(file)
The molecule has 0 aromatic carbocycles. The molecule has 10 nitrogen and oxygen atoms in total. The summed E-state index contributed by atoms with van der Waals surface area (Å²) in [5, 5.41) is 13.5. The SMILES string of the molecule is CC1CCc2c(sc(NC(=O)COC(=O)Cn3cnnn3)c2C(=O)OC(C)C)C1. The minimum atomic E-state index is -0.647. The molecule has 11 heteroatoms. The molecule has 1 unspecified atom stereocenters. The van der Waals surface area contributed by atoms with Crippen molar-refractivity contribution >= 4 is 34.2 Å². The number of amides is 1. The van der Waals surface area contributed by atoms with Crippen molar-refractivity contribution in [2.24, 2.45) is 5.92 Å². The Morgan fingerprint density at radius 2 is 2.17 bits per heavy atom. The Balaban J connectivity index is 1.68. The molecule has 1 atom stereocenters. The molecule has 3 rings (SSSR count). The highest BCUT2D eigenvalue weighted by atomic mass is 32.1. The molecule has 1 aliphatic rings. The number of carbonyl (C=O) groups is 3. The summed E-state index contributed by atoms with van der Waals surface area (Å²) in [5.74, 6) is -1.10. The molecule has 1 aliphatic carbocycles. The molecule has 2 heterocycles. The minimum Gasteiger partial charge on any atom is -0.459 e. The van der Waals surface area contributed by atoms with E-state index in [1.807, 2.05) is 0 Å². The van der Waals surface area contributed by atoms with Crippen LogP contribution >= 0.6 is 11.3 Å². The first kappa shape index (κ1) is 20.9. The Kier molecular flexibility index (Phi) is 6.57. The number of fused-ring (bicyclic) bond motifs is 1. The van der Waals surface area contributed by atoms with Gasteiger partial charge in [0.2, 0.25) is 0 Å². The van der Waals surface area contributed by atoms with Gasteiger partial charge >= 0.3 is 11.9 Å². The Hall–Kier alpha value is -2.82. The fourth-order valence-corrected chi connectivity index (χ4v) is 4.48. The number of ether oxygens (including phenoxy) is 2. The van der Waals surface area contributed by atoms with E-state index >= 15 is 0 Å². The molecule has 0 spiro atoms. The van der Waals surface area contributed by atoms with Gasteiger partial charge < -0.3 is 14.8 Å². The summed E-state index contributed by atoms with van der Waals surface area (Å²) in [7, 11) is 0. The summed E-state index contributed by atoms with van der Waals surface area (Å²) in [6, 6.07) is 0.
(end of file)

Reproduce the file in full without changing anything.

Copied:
The molecule has 0 aromatic carbocycles. The molecule has 10 nitrogen and oxygen atoms in total. The summed E-state index contributed by atoms with van der Waals surface area (Å²) in [5, 5.41) is 13.5. The SMILES string of the molecule is CC1CCc2c(sc(NC(=O)COC(=O)Cn3cnnn3)c2C(=O)OC(C)C)C1. The minimum atomic E-state index is -0.647. The molecule has 11 heteroatoms. The molecule has 1 unspecified atom stereocenters. The van der Waals surface area contributed by atoms with Crippen molar-refractivity contribution >= 4 is 34.2 Å². The number of amides is 1. The van der Waals surface area contributed by atoms with Crippen molar-refractivity contribution in [2.24, 2.45) is 5.92 Å². The Morgan fingerprint density at radius 2 is 2.17 bits per heavy atom. The Balaban J connectivity index is 1.68. The molecule has 1 atom stereocenters. The molecule has 3 rings (SSSR count). The highest BCUT2D eigenvalue weighted by atomic mass is 32.1. The molecule has 1 aliphatic rings. The number of carbonyl (C=O) groups is 3. The summed E-state index contributed by atoms with van der Waals surface area (Å²) in [5.74, 6) is -1.10. The molecule has 1 aliphatic carbocycles. The molecule has 2 heterocycles. The minimum Gasteiger partial charge on any atom is -0.459 e. The van der Waals surface area contributed by atoms with E-state index in [1.807, 2.05) is 0 Å². The van der Waals surface area contributed by atoms with Crippen LogP contribution >= 0.6 is 11.3 Å². The first kappa shape index (κ1) is 20.9. The Kier molecular flexibility index (Phi) is 6.57. The number of fused-ring (bicyclic) bond motifs is 1. The van der Waals surface area contributed by atoms with Gasteiger partial charge in [0.2, 0.25) is 0 Å². The van der Waals surface area contributed by atoms with Gasteiger partial charge >= 0.3 is 11.9 Å². The Hall–Kier alpha value is -2.82. The fourth-order valence-corrected chi connectivity index (χ4v) is 4.48. The number of ether oxygens (including phenoxy) is 2. The van der Waals surface area contributed by atoms with E-state index >= 15 is 0 Å². The molecule has 0 spiro atoms. The van der Waals surface area contributed by atoms with Gasteiger partial charge < -0.3 is 14.8 Å². The summed E-state index contributed by atoms with van der Waals surface area (Å²) in [7, 11) is 0. The summed E-state index contributed by atoms with van der Waals surface area (Å²) in [6, 6.07) is 0.